Campy Record Hub bearing replacement

Discussion in 'Cycling Equipment' started by [email protected], Feb 18, 2006.

  1. I overhauled my Record hubs (recent model w/ Al axles) - what a
    beautiful design and build!! - and now have a question.

    The background story:
    http://tinyurl.com/7gvre

    The grease on the locknut side was reddish-brown dark (dirty) while the
    other side was much cleaner, closer to the light yellow. Given the
    yellow grease, I think that's the original factory grease and so it
    leads me to believe it was never repacked before (2001 model I bought
    used last year). I guess it's normal for the locknut side to be
    dirtier?

    In any case question is that on the front hub, the locknut side
    bearings are dull compared to the other side which is shiny, and more
    importantly I see the beginning signs of pitting as the balls all have
    at least one small pit. I figure I should replace these bearings. Do I
    replace just the balls (what size, grade?) or do they sell the bearings
    with the retainer. Loosescrews just has balls of different sizes and
    grades - I don't know what to order or if they're even the best place
    to order from.

    Lastly, does greasing from the greaseport work? Does/can the grease
    actualy get to the bearings. It seems one would need to put a lot
    pressure for the grease to be pushed to the bearings, and if it just
    stays in the middle, it would just add drag between the axle and hub
    shell. Unless you do very high mileage, it looks to me the best thing
    would be just an annual overhaul.
     
    Tags:


  2. Lou Holtman

    Lou Holtman Guest

    [email protected] wrote:
    > I overhauled my Record hubs (recent model w/ Al axles) - what a
    > beautiful design and build!! - and now have a question.
    >

    <snip what I don't know)
    >
    > Lastly, does greasing from the greaseport work? Does/can the grease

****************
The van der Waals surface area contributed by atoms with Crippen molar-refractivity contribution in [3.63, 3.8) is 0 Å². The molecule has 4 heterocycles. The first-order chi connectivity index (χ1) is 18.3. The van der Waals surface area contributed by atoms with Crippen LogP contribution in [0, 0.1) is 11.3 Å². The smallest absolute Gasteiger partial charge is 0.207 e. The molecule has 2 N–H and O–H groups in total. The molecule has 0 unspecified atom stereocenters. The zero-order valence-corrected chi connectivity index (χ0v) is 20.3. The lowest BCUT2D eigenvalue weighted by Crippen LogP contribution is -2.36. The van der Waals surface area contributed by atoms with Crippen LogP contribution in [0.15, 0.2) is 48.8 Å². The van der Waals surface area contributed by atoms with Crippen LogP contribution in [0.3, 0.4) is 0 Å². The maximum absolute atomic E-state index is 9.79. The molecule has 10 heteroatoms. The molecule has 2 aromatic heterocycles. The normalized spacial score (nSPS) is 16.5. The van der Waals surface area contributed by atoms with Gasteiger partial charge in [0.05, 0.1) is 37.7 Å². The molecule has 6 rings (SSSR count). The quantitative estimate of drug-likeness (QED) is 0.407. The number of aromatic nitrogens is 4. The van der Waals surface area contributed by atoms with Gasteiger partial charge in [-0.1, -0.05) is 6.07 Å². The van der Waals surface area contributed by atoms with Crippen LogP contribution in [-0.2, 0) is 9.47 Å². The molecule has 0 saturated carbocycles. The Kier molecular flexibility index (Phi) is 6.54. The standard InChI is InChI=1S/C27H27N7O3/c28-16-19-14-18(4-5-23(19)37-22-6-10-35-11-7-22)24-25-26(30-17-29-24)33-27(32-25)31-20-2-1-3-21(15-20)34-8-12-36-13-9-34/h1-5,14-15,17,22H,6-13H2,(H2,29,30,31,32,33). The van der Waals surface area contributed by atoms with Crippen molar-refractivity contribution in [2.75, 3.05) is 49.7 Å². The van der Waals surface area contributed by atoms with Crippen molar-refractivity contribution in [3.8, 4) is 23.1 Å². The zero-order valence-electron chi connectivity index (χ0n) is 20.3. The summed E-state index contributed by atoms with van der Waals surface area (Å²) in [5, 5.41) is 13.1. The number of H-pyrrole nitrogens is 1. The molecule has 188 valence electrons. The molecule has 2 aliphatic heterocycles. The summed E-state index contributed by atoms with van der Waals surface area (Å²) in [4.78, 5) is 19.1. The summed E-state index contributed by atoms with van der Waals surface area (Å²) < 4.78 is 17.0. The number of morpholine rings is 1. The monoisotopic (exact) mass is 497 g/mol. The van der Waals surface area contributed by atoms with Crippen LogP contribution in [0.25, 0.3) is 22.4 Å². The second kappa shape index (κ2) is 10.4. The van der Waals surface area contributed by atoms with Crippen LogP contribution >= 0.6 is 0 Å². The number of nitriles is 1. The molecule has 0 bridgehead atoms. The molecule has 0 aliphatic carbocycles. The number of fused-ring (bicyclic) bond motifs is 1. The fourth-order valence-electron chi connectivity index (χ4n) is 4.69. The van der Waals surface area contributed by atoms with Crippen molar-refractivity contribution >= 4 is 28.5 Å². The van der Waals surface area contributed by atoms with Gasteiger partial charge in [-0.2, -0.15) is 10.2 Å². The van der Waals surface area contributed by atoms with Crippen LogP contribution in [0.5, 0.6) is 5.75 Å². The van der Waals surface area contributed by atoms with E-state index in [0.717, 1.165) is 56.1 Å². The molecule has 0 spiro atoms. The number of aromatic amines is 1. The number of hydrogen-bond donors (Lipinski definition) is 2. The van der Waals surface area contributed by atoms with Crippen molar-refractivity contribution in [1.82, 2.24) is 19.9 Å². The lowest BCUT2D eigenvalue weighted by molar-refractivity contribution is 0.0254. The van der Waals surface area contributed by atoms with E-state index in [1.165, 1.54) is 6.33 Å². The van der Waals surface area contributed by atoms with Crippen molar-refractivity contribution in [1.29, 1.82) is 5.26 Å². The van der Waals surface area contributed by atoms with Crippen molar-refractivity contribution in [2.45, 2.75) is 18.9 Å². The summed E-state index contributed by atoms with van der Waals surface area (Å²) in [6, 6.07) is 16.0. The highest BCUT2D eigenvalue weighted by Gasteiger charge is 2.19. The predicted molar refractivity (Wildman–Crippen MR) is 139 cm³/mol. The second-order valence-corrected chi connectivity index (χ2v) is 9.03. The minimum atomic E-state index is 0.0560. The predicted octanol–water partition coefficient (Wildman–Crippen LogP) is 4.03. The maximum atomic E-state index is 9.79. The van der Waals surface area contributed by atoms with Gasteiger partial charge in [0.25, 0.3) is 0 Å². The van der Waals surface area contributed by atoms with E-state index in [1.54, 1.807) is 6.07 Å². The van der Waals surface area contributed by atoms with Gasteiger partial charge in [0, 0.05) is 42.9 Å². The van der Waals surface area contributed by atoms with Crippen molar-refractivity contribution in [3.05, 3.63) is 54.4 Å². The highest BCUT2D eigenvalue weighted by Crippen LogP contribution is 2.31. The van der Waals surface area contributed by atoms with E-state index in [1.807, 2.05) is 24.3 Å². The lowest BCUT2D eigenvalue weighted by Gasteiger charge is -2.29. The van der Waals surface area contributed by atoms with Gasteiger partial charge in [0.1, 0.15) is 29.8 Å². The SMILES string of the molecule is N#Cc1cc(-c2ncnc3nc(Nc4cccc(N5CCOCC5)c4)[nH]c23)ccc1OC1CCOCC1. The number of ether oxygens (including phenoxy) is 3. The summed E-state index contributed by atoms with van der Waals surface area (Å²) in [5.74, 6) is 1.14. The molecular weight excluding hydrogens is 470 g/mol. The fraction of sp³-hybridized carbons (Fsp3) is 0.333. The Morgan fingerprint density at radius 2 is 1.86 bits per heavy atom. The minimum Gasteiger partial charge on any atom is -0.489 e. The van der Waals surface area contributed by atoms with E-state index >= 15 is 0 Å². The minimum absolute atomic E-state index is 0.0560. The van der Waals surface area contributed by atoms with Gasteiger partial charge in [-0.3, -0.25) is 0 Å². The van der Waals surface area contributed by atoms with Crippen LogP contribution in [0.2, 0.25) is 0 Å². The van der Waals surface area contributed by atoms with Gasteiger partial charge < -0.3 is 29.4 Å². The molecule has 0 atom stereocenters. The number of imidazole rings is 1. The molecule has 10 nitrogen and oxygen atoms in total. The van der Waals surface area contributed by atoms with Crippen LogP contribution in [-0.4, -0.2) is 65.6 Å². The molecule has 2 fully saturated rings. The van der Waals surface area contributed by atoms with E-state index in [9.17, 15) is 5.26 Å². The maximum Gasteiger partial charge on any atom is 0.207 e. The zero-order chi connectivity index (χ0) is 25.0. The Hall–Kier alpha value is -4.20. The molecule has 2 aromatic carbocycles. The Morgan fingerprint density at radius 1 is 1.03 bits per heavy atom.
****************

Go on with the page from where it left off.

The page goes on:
> actualy get to the bearings. It seems one would need to put a lot
    > pressure for the grease to be pushed to the bearings, and if it just
    > stays in the middle, it would just add drag between the axle and hub
    > shell. Unless you do very high mileage, it looks to me the best thing
    > would be just an annual overhaul.


    I never use the grease ports. You have to inject a lot of grease to
    reach the bearings with the posibity you get grease on the pawls and
    they can get sticky. As you said it is a beautiful design and very, very
    easy to overhaul and adjust. So to put in new grease I always take it
    apart.

    Lou
    --
    Posted by news://news.nb.nu
     
  3. <[email protected]> wrote in message
    news:[email protected]
    >I overhauled my Record hubs (recent model w/ Al axles) - what a
    > beautiful design and build!! - and now have a question.
    >
    > The background story:
    > http://tinyurl.com/7gvre
    >
    > The grease on the locknut side was reddish-brown dark (dirty) while the
    > other side was much cleaner, closer to the light yellow. Given the
    > yellow grease, I think that's the original factory grease and so it
    > leads me to believe it was never repacked before (2001 model I bought
    > used last year). I guess it's normal for the locknut side to be
    > dirtier?
    >
    > In any case question is that on the front hub, the locknut side
    > bearings are dull compared to the other side which is shiny, and more
    > importantly I see the beginning signs of pitting as the balls all have
    > at least one small pit. I figure I should replace these bearings. Do I
    > replace just the balls (what size, grade?) or do they sell the bearings
    > with the retainer. Loosescrews just has balls of different sizes and
    > grades - I don't know what to order or if they're even the best place
    > to order from.
    >
    > Lastly, does greasing from the greaseport work? Does/can the grease
    > actualy get to the bearings. It seems one would need to put a lot
    > pressure for the grease to be pushed to the bearings, and if it just
    > stays in the middle, it would just add drag between the axle and hub
    > shell. Unless you do very high mileage, it looks to me the best thing
    > would be just an annual overhaul.
    >

    Well you'll need to measure your existing ball bearings and then choose the
    ones that are the same or very close to in size when you order.
    You may want to determine if you have the fancy ceramic bearings versus the
    high carbon steel bearings. I would not bother with caged bearings, unless
    that is what came with it in the first place. Usually you can replace the
    caged bearings with a bunch of same sized balls anyway.